Botulism from drinking prison-made illicit alcohol - Utah 2011

MMWR Morb Mortal Wkly Rep. 2012 Oct 5;61(39):782-4.


Foodborne botulism is a rare, potentially fatal paralytic illness caused by eating food contaminated by Clostridium botulinum toxin. It occurs most often as a single case not linked to others by a common food source. As a result of improvements in food canning, when outbreaks do occur, they typically involve fewer than five persons. During October 2-4 2011, eight maximum security inmates at the Utah State Prison in Salt Lake County were diagnosed with foodborne botulism. An investigation by Salt Lake Valley Heath Department, Utah Department of Health, and CDC identified pruno, an illicit alcoholic brew, as the vehicle. The principal ingredients in pruno are fruit, sugar, and water. Many additional ingredients, including root vegetables, are sometimes added, depending on the availability of foods in prison. A baked potato saved from a meal served weeks earlier and added to the pruno was the suspected source of C. botulinum spores. Many of the affected inmates suffered severe morbidity, and some required prolonged hospitalizations. Knowing the link between pruno and botulism might help public health and correctional authorities prevent future outbreaks, respond quickly with appropriate health-care to inmates with acute descending paralysis and/or other symptoms, and reduce associated treatment costs to states.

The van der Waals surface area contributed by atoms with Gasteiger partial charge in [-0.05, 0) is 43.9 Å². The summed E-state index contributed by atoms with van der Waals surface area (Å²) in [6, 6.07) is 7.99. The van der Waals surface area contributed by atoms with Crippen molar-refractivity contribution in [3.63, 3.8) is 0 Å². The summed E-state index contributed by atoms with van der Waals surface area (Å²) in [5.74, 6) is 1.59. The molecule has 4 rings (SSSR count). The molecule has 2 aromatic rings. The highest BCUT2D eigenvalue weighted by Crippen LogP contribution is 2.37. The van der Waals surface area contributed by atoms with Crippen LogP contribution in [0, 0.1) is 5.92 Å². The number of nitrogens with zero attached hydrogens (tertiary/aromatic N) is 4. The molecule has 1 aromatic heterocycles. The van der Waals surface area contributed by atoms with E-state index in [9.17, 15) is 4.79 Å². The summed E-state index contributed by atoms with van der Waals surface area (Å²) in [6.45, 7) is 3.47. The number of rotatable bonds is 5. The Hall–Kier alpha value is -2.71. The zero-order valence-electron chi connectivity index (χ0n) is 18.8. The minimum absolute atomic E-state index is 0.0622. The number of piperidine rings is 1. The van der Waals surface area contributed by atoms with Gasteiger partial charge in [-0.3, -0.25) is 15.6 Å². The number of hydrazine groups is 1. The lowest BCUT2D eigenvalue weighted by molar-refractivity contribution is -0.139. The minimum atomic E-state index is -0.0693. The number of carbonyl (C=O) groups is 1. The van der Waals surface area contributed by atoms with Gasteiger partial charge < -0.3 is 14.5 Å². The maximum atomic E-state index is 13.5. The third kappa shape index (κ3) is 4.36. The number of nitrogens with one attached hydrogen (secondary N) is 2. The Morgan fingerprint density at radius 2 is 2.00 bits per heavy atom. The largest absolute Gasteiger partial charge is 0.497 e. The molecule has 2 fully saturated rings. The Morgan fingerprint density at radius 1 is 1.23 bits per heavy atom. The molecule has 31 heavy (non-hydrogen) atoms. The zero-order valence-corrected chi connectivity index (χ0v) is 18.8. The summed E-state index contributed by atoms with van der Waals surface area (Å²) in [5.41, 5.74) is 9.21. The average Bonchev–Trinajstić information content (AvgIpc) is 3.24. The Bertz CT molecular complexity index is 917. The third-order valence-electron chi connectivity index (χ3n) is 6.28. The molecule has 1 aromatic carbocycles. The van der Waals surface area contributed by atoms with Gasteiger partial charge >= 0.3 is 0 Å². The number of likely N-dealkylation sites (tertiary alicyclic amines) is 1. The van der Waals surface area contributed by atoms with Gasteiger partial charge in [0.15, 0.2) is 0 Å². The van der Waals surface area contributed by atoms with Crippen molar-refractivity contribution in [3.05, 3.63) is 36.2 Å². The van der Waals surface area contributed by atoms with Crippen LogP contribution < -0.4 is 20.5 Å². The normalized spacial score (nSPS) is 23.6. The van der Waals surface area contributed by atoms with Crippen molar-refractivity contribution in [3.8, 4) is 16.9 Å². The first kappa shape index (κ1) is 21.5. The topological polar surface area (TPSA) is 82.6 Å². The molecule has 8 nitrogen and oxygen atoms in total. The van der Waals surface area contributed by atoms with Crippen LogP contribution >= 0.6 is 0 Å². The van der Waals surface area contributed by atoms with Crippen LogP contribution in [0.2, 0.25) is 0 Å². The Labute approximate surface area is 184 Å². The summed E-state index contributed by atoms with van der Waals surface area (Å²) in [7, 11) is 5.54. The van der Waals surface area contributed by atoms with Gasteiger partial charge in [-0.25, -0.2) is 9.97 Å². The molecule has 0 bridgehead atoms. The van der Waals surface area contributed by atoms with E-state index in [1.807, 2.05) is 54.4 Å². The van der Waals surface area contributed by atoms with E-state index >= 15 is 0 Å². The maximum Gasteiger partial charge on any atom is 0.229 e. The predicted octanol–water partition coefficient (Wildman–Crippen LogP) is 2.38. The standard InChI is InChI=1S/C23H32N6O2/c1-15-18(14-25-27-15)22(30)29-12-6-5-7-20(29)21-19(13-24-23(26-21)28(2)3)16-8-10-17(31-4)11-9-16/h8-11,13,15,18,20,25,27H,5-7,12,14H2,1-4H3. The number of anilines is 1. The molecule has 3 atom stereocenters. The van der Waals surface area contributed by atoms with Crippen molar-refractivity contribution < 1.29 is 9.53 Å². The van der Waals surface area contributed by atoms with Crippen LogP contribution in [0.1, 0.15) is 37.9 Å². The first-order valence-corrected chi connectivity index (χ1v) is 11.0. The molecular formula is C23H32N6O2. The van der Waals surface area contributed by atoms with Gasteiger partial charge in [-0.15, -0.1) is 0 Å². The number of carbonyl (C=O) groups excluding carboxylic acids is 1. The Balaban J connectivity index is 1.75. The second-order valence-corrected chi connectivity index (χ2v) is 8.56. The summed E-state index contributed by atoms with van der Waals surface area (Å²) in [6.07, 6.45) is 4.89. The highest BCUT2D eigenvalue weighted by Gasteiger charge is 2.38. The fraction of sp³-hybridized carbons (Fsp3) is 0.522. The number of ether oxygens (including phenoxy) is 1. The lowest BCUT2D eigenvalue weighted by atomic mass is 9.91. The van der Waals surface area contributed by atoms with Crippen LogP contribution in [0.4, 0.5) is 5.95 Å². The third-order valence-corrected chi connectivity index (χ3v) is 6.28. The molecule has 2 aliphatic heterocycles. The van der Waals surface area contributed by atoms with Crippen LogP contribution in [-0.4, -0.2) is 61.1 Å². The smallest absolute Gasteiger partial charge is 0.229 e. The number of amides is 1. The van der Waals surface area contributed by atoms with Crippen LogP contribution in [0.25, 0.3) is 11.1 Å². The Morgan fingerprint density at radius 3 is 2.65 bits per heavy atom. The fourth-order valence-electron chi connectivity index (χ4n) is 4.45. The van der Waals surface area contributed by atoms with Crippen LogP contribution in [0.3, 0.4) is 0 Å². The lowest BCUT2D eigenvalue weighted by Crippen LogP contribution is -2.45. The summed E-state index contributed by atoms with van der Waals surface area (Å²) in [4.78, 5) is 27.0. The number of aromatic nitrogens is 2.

Publication types

  • Case Reports

MeSH terms

  • Adult
  • Alcoholic Beverages / microbiology*
  • Alcoholic Beverages / poisoning*
  • Botulism / complications
  • Botulism / diagnosis
  • Botulism / etiology*
  • Clostridium botulinum / isolation & purification
  • Food Handling
  • Hospitalization
  • Humans
  • Intensive Care Units
  • Length of Stay
  • Male
  • Prisoners*
  • Prisons
  • Solanum tuberosum
  • Utah
  • Young Adult